He’s now in Göttingen, following the steps of our common ancestor Franz Wieacker. I was a witness to his obtaining of the status of Priv.-Doz. (old Dr. habil.). His thesis was absolutely brilliant. Everyone agreed thereupon. His lecture was so demanding that students as well as professors would at random get out of the lecturing room to get some air or puke. (I got pretty nauseous myself, you see.) The last time I saw him he was in his study. T. Johansen, a fine papyrologist girl, an assistant of Platschek’s Doktorvater, said “Hey, Julio’s on his way to Sao Paulo; say goodbye to Julio”.
He was like:
That was his utterly misanthropic way of saying goodbye to a friend.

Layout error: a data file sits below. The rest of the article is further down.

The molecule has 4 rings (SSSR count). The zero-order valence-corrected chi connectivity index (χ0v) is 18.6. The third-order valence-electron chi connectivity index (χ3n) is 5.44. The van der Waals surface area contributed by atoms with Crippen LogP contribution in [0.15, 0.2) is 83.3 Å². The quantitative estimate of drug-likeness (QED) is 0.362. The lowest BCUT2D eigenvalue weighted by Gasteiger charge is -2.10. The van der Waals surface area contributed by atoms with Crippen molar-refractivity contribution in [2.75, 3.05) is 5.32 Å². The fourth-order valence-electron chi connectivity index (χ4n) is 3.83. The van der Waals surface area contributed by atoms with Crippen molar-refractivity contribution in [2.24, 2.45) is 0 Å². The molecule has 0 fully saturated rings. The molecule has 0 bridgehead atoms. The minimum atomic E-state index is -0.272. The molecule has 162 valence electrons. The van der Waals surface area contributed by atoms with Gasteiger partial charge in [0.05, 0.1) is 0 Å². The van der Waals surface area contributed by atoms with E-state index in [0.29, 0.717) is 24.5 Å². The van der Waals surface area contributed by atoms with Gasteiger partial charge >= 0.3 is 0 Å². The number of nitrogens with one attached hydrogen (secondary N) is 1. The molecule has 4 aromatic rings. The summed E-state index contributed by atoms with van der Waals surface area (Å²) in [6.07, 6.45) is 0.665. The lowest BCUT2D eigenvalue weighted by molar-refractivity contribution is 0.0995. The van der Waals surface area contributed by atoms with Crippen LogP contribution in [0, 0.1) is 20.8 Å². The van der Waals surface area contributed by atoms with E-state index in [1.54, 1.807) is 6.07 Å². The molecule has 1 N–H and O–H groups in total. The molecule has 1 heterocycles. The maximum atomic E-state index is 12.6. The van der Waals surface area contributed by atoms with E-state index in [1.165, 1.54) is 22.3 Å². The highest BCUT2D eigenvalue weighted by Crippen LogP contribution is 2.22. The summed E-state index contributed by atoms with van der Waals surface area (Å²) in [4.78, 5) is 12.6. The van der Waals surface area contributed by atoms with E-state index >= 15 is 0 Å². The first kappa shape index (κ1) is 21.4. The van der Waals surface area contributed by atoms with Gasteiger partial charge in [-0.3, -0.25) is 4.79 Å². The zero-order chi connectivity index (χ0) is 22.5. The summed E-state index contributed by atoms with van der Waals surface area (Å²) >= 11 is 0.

Muitas instituições financeiras -ai, que homem!- inserem em seus contratos cláusulas de inadimplemento cruzado, também chamadas cross default clauses. Se há vários contratos, o inadimplemento de um deles leva ao vencimento antecipado de todas as dívidas consubstanciadas nos demais contratos. Diz o Dr. Ulrich Eder:
Cross-default means that a default on one loan automatically constitutes a default on all loans covered by this clause. As a result, debt obligations under a credit agreement and indentures could become immediately due and payable even if there is no breach of other covenants or default of payment of the loan.
Se isso não é uma boa metáfora para a sua vida, meu nome é Sebastián. (Ou para a vida do vizinho, que desistiu da metafísica de Ibn-Sina porque se lembrou de que era brasileiro e que, por essa razão, já era hora de ser engraçadinho).